KING: How do you answer those who suggest the rebuilding in New Orleans could be folly, given the city's vulnerability? In fact, after Katrina, I believe it was a senator, I forget who, if you were planning the country today, you would not build a New Orleans? It is just too hazardous.

BRAD PITT, ACTOR: I - listen, we need a whole segment to talk about this. But for those very reasons, you shouldn't be building a San Francisco, you shouldn't be living in Tornado Alley. These are ...

KING: Miami.

PITT: Miami, certainly. And let's not forget the Netherlands, they're 27 feet below sea level. This where we are sitting is two to five feet as far as I understand it right here. It's not that difficult to deal with. But more importantly, it's that there's no clear-cut direction for the people that are caught in limbo.

And so if you're telling them to relocate and you find that location, great, let's do it. I'm all for it. But that hasn't been done. They are enticing people to come back but it's not really -- it's not a clear path for them to do it. And that's what we want to do. So the key is you build safely.

(END VIDEO CLIP)

KING: Brad also takes us on a walking tour around the Lower Ninth Ward. While the pink structures that surround us represent the future, there are also stark reminders of a New Orleans past and present everywhere.

(BEGIN VIDEO CLIP)

KING: Brad, it looks Herculean.

PITT: We talked about it. If you have seen a list all of the road blocks we encountered and have yet to encounter, it would appear too daunting. But with people like Charles and everybody else on the ground, there are literally hundreds of people now involved in this. That this thing is working. It will get done.

KING: What's this?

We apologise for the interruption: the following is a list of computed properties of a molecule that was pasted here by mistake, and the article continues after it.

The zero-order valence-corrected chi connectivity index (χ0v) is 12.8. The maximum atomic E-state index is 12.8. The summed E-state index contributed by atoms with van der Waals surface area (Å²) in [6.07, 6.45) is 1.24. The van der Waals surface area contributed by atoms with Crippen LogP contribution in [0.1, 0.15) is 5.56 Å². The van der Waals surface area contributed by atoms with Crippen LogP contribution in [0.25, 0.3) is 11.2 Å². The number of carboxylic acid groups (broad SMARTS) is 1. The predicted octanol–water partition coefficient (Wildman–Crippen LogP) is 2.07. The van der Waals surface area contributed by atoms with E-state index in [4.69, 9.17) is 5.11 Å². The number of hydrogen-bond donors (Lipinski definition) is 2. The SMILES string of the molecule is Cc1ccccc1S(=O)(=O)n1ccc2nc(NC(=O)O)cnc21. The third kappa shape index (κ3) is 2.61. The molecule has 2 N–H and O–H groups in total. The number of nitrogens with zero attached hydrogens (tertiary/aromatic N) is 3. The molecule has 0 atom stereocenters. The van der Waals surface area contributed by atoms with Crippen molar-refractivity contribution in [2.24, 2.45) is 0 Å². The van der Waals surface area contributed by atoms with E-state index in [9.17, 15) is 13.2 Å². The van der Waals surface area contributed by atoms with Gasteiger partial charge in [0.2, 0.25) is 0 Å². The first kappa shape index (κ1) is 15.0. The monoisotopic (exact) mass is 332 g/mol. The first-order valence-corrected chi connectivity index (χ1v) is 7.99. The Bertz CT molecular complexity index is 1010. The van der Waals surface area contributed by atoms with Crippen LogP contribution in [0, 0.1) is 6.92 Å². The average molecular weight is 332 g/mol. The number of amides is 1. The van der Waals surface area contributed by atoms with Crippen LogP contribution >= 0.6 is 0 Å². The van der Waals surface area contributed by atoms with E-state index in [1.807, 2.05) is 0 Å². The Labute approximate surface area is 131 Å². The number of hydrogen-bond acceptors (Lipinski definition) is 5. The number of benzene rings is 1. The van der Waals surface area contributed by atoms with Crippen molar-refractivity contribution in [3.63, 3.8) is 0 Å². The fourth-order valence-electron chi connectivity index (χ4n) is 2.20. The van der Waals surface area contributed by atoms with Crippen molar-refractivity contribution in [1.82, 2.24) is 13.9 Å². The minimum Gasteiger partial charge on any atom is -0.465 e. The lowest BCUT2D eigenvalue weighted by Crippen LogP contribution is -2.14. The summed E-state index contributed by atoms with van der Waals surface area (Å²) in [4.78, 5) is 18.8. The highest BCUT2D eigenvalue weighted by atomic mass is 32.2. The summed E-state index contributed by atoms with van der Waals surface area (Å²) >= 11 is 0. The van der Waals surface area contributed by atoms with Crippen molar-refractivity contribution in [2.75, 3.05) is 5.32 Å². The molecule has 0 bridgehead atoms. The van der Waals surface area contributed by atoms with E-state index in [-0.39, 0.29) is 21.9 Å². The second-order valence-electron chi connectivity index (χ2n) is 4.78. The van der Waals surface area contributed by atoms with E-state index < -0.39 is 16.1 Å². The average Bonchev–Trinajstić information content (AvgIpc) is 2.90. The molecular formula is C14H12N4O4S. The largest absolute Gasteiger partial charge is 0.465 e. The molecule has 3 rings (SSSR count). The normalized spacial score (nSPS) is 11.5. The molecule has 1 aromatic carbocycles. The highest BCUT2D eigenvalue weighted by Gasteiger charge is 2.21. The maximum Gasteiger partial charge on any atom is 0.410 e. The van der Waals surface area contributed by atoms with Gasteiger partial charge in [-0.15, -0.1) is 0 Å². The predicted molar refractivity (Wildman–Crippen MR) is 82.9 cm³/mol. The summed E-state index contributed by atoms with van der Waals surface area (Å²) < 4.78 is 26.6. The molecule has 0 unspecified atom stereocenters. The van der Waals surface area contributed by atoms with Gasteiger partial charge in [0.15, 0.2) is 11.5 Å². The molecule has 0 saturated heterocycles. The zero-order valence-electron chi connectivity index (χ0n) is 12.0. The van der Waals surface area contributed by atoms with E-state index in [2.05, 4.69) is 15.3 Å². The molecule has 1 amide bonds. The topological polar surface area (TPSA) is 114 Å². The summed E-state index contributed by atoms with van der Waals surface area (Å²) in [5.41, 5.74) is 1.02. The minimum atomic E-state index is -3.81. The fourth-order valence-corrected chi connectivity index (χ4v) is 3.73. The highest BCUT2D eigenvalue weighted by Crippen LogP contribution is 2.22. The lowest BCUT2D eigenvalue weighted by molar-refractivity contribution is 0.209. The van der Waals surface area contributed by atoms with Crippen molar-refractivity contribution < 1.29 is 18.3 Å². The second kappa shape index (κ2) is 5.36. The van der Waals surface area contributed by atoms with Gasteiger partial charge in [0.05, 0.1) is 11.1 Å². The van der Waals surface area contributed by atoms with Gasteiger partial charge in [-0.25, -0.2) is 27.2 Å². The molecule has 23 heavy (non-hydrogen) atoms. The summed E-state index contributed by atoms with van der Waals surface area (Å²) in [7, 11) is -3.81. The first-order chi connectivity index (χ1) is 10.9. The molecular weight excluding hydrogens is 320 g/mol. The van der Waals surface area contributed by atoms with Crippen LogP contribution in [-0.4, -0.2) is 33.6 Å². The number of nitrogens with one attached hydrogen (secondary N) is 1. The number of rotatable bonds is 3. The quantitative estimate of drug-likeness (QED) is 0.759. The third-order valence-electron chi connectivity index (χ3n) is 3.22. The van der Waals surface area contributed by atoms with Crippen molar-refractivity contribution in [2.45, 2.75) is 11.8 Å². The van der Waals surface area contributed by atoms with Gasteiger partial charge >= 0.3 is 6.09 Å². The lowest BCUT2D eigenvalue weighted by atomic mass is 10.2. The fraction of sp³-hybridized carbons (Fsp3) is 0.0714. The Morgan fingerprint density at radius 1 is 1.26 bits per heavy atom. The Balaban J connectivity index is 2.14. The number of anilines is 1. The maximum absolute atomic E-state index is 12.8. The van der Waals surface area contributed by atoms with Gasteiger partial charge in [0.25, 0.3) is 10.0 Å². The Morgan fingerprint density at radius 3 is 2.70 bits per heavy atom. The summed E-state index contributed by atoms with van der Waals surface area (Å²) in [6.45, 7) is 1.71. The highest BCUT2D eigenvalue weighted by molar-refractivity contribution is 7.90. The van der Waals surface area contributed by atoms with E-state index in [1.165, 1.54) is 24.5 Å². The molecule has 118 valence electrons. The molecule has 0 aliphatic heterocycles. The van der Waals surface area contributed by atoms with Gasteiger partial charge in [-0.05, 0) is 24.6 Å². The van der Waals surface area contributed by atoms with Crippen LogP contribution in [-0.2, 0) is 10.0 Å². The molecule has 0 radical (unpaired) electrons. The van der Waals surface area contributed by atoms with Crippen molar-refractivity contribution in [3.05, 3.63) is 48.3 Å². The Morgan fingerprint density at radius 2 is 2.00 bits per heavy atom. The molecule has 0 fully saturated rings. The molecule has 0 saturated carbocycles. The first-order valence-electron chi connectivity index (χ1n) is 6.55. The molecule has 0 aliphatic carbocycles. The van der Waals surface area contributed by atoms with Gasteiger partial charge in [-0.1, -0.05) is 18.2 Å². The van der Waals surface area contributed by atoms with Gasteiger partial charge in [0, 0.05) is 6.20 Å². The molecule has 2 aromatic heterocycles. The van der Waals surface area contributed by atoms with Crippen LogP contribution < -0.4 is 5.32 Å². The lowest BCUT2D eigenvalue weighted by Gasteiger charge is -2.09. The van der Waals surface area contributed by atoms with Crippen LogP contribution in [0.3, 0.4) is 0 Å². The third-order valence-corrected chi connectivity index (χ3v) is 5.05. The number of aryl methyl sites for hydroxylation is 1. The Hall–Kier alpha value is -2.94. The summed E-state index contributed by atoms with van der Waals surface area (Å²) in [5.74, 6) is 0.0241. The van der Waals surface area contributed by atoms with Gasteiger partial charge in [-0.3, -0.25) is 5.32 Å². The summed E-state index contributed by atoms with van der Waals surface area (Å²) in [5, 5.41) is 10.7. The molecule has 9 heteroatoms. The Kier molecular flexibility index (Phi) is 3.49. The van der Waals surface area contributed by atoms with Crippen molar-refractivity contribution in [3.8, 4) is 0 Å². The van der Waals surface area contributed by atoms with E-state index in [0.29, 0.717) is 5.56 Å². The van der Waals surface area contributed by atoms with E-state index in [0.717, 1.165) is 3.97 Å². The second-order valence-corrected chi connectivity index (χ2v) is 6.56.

UNIDENTIFIED MALE: This is going to be a Herculean project ahead of us but those of us who are here, Larry, we are like pioneers on the frontier here and we are committed to this work. This is our community.

KING: Charlie, we talked about this before. Can you imagine what this must have been like?

UNIDENTIFIED MALE: No, I can't. It's a big project. But there's no reason why we -- and when I say we, I mean America, can't get it all done. We can get this built.

UNIDENTIFIED MALE: That's right. The muck and wood and everything just thrown around.

KING: Somebody lived in here.

UNIDENTIFIED MALE: Oh, yeah, somebody lived in here. Children were once here. Their neighbors were there. With time, we're going to make this right.

(END VIDEO CLIP)

KING: We also talked a lot with brad about his celebrity and the good and bad that comes with it. Watch.

(BEGIN VIDEO CLIP)

KING: How you have handled the kind of spotlight you have handled? How do you, Brad, deal with that?

PITT: Well, you know, I duck and jive. Keep moving. Keep my head down. That's been my -- that's been my modus operandus. But for something like this, I feel very fortunate to have it and I can direct it this way.

KING: So then you can use it?

PITT: Absolutely. Absolutely.

KING: But you have to -- you don't like public attention a lot?

PITT: I'm not good at it. There's other people who are ...

KING: You're a very good guest.

PITT: Thank you.

KING: You're very responsive.

PITT: Thank you. But, it's just not part of my makeup. But for something like this, I feel very fortunate to be able to do it.

KING: So you use the perk then to take advantage?

PITT: Absolutely. It uses me and I use it. So ...

KING: How about the attention afforded your children, good or bad?

PITT: Truthfully, I worry about that. I am very concerned about that. Call out my kids names and shove cameras in their faces and I really believe there should be laws against that.

I mean, my kids believe that any time you go outside the house there is just a wall of photographers and people that take their picture. That is their view of the world and I worry about the effect it will have on them but we'll do our best.

(END VIDEO CLIP)

KING: We cover a lot more. Angelina, his career and his passion about rebuilding the Lower Ninth Ward. All tomorrow night. Don't forget to check out our Web site, cnn.com/larryking. See what's coming up on our show.

And now AC 360. Here's Anderson Cooper.